Friday, April 10, 2009

Why Study History?

Just about every textbook published feels compelled to say something about the uses of history and why (please oh please) students should study it. I'm here to let everyone off the hook. You don't need to study history. Society doesn't *need* history. My discipline has its merits, but it is a social luxury, adding value to society.

What about the need to learn from the past?

Not important. We don't need to learn from the past. In fact, in most places and most centuries, most people had only a dim and deeply confused idea about their past. And they did fine. They made us. Lacking historians, people simply make stuff up. In fact, even with historians around, they make stuff up, because what we have to say is too nuanced and doesn't fit with their stereotypes.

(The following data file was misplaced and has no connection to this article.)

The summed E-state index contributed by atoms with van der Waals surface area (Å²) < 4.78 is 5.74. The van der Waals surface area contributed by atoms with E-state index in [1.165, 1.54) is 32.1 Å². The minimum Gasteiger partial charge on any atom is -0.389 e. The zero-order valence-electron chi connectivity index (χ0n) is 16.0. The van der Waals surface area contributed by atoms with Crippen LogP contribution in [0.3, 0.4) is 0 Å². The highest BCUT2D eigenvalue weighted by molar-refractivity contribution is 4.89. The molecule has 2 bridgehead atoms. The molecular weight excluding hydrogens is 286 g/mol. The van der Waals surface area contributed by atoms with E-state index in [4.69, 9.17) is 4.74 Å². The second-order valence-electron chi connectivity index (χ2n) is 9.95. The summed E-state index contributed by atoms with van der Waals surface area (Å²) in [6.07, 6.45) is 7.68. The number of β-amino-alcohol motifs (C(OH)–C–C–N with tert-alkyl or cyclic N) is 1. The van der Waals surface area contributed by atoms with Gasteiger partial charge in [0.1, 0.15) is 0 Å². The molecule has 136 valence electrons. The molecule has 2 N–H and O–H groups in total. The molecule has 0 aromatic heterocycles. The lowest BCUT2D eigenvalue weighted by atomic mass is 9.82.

Now, if you should happen to want genuinely to understand the past, then you need to learn the discipline of history. Not, mind you, read a bunch of books, but to learn the discipline. This is no small task, but it has its rewards. Those rewards accrue to the profession and to the individual; it doesn't do much for "society".

Don't study it because it's "useful" in some way, because it isn't. A hammer is useful. History isn't a hammer.

History doesn't have utility; history has value. You know, like art or friends or travel. These have value because they enrich our lives.

With a hammer, once you get its utility out of it, that's all you get out of it—all you ever can get out of it. But with travel, friends, art and yes with history, you can return over and over. In fact, the more often you travel, the more often you turn to friends or art, and the more often you study history, the more you receive from it.

That's way better than mere usefulness.